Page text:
How to Select and Maintain Machine Coolant
Coolant is a fundamental factor in the machining equation. Although not always the most pleasant substance to deal with, coolant serves three very important purposes:
- Cooling tools
- Lubricating the cutting process
- Clearing chips
Investing in a good cutting fluid will allow you to machine parts smoothly and avoid issues, but selecting the right one can be challenging. Let’s look at the different types of fluids available and their characteristics.
Types of Coolant
Coolant can be divided into two main categories: sulfur-based oil coolants (aka “neat” oils) and water-based coolants. Unless you are dealing with challenging machining operations that require very high cutting forces, you will most likely be using water-based coolant. This type of coolant is generally more pleasant to work with and is often more effective – as lubricant does a better job at removing heat than oil, especially when machining aluminum and other nonferrous alloys.
Depending on the amount of oil they contain before they get mixed with water, coolants are then divided into three different categories: soluble oils, synthetic coolants, and semisynthetic coolants. Let’s discuss their differences:
This type of coolant typically contains 50% oil. They are the most natural type of coolant and therefore tend to be gentler on the skin. However, if not properly maintained, they can develop a bad smell due to the growth of bacteria in the sump.
Synthetics fluids, as the name suggests, contain no oil. The work well on exotic materials and are usually used for aerospace applications. They tend to be the clearest of all cutting fluids, but are often the least lubricious and can be a little harsh on the skin due to their chemical composition.
Semisynthetic fluids are a combination of the first two types. They contain a mix of mineral oils and chemical compounds. They are easier to maintain, less prone to develop bad odor and have good lubricity.
Choosing the right coolant for your operations generally depends on several different factors. The material, tooling, and type of cut are all important things that you should consider when selecting a coolant to use in your machine.
Here are some coolants we recommend using:
The “human interaction” with the liquid is also something to keep in mind. In the end, you will be dealing with this liquid every day, so working with a coolant that is particularly harsh on the skin or has an unpleasant odor might not be the best choice.
Here are some of the coolants we recommend using:
One of the most used mineral oil based cutting fluid in machine shops. It works well for nearly any machining operation and is well known for its excellent human and environmental compatibility.
This works well on almost any material and operation. It has the lubricity and cooling characteristics necessary for superior machining results on high-speed milling and turning operations. It also controls chip welding on soft, gummy materials like aluminum.
TRIM MicroSol 685 is a high-lubricity, semisynthetic microemulsion coolant. The formula offers the performance of a heavy-duty soluble oil with the cleanliness of a semisynthetic.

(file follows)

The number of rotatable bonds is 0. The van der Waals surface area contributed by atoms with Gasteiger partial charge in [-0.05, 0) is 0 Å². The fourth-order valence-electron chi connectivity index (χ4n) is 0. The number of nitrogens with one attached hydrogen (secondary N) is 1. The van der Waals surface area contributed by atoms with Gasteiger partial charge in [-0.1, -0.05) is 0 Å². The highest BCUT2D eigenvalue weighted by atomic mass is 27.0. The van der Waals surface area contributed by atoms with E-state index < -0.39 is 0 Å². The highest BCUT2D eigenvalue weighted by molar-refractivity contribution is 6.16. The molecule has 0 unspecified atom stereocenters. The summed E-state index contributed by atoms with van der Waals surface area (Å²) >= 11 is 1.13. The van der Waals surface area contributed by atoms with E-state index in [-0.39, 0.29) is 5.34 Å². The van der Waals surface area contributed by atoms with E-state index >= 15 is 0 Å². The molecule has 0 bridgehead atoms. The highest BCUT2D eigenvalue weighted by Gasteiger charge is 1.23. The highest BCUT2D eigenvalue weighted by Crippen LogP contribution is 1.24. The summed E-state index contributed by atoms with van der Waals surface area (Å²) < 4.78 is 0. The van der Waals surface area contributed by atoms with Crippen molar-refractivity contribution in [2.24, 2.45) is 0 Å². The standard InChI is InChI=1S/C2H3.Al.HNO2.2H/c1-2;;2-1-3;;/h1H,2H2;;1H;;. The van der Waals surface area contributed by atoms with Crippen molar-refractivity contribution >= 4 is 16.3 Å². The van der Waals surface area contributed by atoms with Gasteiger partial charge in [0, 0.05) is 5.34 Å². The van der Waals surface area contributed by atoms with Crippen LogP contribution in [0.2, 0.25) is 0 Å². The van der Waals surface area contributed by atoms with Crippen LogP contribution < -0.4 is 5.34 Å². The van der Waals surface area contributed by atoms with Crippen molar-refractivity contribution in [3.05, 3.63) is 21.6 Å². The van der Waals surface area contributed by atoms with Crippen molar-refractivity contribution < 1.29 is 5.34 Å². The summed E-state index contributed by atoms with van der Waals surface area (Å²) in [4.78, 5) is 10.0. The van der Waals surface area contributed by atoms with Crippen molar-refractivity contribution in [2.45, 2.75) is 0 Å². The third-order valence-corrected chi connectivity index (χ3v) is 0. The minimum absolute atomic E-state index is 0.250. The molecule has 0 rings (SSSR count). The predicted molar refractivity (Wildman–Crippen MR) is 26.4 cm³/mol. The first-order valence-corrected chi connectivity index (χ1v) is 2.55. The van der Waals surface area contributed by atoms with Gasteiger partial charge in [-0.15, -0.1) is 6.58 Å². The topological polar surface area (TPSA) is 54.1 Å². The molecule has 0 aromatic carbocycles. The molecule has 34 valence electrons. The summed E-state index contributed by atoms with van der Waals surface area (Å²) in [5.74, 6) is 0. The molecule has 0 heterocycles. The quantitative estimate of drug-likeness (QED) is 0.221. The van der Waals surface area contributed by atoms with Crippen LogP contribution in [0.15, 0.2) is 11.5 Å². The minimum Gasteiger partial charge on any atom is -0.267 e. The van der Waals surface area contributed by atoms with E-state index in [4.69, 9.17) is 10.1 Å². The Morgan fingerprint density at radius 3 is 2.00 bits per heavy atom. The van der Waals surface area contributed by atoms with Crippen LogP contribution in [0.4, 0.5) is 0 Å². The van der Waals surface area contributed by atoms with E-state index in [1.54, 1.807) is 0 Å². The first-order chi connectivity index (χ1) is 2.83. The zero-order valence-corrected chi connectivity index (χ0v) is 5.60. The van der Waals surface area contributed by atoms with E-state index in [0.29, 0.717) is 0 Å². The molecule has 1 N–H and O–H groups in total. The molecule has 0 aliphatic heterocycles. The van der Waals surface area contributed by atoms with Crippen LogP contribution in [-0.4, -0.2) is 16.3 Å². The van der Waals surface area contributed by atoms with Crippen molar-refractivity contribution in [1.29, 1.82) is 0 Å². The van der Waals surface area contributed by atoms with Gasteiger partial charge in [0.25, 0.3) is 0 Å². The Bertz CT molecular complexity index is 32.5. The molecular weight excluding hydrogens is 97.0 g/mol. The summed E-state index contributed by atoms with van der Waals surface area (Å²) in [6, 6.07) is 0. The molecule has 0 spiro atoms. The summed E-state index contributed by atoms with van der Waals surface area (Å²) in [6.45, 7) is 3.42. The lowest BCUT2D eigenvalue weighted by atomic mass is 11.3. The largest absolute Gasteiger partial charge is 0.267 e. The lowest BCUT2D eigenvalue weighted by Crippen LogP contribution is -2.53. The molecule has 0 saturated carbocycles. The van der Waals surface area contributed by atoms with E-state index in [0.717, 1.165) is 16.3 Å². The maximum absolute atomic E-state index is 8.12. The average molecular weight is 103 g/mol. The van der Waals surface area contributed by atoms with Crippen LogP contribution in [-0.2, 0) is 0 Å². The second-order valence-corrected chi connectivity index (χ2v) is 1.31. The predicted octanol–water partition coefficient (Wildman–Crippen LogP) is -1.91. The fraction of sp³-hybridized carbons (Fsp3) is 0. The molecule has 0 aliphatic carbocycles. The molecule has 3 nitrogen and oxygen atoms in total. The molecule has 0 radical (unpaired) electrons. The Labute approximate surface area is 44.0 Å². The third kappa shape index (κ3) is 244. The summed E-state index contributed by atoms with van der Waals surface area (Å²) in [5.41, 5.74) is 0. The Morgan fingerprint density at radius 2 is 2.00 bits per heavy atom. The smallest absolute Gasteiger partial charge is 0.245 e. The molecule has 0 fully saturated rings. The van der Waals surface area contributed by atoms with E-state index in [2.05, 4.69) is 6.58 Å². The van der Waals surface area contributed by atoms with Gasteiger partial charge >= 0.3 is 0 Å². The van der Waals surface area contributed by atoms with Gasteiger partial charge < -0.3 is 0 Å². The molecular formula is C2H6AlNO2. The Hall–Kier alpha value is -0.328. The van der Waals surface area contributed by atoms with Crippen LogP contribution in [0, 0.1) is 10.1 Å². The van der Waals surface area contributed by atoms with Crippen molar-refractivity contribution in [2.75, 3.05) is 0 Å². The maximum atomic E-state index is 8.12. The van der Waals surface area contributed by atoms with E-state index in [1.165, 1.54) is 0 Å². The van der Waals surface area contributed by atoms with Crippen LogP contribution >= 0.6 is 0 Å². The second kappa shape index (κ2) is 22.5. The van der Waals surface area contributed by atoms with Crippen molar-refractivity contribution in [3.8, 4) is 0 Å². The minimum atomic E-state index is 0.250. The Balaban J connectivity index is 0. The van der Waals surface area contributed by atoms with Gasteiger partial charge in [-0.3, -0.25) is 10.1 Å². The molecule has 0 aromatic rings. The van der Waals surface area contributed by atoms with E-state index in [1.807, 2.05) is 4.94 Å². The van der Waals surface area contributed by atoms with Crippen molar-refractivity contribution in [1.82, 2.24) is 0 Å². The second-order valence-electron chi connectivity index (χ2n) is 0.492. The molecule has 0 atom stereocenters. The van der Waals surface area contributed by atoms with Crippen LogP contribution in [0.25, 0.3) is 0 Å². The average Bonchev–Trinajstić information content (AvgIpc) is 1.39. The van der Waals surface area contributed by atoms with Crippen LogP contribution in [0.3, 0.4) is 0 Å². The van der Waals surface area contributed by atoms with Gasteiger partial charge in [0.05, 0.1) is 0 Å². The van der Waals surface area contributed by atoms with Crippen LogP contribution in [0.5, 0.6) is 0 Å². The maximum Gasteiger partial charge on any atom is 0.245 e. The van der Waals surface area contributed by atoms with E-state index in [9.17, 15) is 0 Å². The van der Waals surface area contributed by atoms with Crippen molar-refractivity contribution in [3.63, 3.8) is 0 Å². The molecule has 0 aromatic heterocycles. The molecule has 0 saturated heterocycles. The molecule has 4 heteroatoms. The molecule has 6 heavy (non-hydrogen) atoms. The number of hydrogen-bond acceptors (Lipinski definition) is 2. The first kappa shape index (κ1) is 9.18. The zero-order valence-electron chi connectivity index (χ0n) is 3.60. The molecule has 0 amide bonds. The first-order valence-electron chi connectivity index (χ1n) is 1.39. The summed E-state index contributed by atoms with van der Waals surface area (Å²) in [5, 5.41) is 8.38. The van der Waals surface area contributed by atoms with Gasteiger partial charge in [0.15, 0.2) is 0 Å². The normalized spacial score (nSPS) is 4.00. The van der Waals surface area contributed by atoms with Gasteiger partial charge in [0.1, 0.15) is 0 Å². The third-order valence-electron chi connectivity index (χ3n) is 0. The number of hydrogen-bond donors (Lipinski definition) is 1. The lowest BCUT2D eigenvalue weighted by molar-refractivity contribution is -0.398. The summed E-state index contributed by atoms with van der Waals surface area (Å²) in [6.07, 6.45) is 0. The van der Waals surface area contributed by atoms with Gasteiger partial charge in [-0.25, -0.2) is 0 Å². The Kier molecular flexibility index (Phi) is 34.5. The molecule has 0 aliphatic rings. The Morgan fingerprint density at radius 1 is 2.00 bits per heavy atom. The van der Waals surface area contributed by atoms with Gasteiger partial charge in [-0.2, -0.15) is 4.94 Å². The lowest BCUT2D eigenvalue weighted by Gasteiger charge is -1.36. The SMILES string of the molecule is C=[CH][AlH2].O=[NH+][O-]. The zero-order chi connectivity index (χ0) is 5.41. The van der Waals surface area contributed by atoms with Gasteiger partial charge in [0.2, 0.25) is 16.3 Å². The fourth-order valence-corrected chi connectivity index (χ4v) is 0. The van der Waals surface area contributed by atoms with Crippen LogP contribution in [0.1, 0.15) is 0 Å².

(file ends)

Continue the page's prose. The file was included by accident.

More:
An extremely versatile coolant that works well on a wide range of metals and machines. It is especially suitable when machining automotive and aerospace grade aluminum alloys
Here is another great semisynthetic solution. It allows for a long sump life and can be used in a wide range of operations, from milling to drilling.
The next step after selecting your cutting fluid is maintenance. Well-maintained coolant will last longer and improve performance. Coolant maintenance is required for two main reasons
- Keeps the correct balance between water and coolant
- Maintains the pH
- Prevents the oil from going rancid (in case you are using soluble or semisynthetic fluid)
To check the concentration of coolant you’ll need to use a refractometer. This device uses a special scale, called Brix scale, to show the density of the water sample. Some types of coolant might require you to apply a specific correction factor when measuring the concentration in the refractometer. If the correction factor listed in the coolant manufacturer’s spec sheet is higher or lower than 1, all you have to do is multiply the value that you see on the Brix scale by the conversion factor.
Measuring alkalinity is the second important aspect of coolant maintenance. As the fluid ages, its pH will start to slowly degrade, making it eventually too acidic and potentially exposing your machine to rust problems. To monitor the pH of your coolant, all you need to have are pH test strips. The recommended pH level varies depending on the coolant but usually ranges from 8.0 to 9.0.
The last maintenance item that you’ll have to address is oil skimming. This process is fundamental to avoid the development of anaerobic bacteria that will make the coolant go rancid. The best and easiest way to combat coolant rancidity is to keep it skimmed well and always moving. Oil skimmers are the best way to carry on this operation, although they can be quite expensive. Here you can find a creative way to make your own oil skimmer.
In conclusion, choosing the right coolant and keeping it “healthy” will allow you to machine parts better, avoid ruining your tools and keep your machine running smoothly.